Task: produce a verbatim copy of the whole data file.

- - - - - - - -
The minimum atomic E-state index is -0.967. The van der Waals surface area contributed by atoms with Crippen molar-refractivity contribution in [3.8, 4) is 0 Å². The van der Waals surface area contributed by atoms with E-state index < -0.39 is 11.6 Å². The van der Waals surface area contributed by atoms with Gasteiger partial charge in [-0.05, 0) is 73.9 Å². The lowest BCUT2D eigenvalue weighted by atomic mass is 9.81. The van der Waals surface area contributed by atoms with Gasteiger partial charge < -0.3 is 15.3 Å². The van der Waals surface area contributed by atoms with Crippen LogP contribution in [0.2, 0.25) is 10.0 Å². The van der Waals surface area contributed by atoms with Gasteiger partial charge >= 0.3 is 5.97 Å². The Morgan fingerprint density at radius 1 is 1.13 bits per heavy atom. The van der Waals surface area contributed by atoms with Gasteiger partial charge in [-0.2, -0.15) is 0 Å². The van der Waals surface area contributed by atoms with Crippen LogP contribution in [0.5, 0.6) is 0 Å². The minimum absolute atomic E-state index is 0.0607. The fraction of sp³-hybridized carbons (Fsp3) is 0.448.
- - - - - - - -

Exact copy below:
The minimum atomic E-state index is -0.967. The van der Waals surface area contributed by atoms with Crippen molar-refractivity contribution in [3.8, 4) is 0 Å². The van der Waals surface area contributed by atoms with E-state index < -0.39 is 11.6 Å². The van der Waals surface area contributed by atoms with Gasteiger partial charge in [-0.05, 0) is 73.9 Å². The lowest BCUT2D eigenvalue weighted by atomic mass is 9.81. The van der Waals surface area contributed by atoms with Gasteiger partial charge < -0.3 is 15.3 Å². The van der Waals surface area contributed by atoms with Crippen LogP contribution in [0.2, 0.25) is 10.0 Å². The van der Waals surface area contributed by atoms with Gasteiger partial charge >= 0.3 is 5.97 Å². The Morgan fingerprint density at radius 1 is 1.13 bits per heavy atom. The van der Waals surface area contributed by atoms with Gasteiger partial charge in [-0.2, -0.15) is 0 Å². The van der Waals surface area contributed by atoms with Crippen LogP contribution in [0.5, 0.6) is 0 Å². The minimum absolute atomic E-state index is 0.0607. The fraction of sp³-hybridized carbons (Fsp3) is 0.448.